The K Plan was a defining saga for faculty as much as students, and the "Fellowship in Learning" that had characterized the College since the time of Allan Hoben persisted into the days of the K Plan, not only in the relationships between faculty and students, which had been the primary focus of the "Fellowship," but also in the relationships that the faculty of the 1950s and 1960s developed with each other. Professor of Sociology Robert Stauffer conducted videotaped interviews with two dozen (mostly) emeriti faculty members who came to the College before 1970. In the following essay based on those interviews, he describes the forces that forged those faculty relationships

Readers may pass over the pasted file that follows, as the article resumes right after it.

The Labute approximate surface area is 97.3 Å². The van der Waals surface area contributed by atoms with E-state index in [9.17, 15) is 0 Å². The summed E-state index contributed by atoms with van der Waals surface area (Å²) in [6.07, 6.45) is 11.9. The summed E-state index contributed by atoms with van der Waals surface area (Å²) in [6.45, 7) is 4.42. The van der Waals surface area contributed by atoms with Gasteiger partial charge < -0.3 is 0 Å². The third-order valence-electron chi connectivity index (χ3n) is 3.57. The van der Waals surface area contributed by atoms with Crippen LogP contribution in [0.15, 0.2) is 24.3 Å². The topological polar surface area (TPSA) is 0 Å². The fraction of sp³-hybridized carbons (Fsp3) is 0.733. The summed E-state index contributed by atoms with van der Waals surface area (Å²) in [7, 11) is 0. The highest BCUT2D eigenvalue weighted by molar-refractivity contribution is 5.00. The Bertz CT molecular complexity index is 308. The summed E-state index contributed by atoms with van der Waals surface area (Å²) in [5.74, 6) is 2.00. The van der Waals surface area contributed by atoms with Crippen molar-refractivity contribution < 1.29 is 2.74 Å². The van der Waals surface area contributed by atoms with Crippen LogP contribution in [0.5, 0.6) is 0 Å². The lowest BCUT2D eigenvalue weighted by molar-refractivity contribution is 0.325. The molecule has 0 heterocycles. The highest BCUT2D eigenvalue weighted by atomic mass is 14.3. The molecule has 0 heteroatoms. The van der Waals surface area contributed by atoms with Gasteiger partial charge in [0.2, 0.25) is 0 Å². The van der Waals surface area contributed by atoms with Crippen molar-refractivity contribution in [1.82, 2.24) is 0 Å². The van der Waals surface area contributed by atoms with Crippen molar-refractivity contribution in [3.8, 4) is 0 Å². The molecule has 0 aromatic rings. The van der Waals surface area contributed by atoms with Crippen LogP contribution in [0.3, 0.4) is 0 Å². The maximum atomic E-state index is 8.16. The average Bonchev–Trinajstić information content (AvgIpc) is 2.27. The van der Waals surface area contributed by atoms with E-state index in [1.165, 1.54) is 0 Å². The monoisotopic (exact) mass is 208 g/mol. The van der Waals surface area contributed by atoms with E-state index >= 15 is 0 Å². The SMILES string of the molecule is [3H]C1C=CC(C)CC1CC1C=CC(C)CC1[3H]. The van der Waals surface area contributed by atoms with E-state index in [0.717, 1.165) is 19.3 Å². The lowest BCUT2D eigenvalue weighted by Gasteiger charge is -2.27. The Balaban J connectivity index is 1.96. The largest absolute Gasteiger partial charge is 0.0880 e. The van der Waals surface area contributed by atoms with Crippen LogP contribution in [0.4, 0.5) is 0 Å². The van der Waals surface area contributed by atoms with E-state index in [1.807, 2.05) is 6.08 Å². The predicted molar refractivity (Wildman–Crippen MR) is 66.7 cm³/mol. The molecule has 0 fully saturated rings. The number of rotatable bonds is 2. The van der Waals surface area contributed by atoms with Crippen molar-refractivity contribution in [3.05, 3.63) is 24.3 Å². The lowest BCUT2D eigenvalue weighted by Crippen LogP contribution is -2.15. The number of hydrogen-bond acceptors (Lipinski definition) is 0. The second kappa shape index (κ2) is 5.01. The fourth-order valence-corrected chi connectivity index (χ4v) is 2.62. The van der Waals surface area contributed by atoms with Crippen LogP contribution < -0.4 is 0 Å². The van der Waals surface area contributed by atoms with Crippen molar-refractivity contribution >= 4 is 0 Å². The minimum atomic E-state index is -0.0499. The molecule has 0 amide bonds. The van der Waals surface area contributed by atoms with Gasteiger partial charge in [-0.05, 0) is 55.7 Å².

"...the sense of community wasn't entirely the result of the consumption of liquids..."
and the importance of those relationships to the success of the K Plan.

Click on the link below to read a .pdf version of the essay. [.pdf format requires Acrobat Reader. If you do not have Acrobat reader, you can download it for free].

The Convivial Generation: Sagas and Solidarity Among the Kalamazoo College Faculty in the 1950s and '60s

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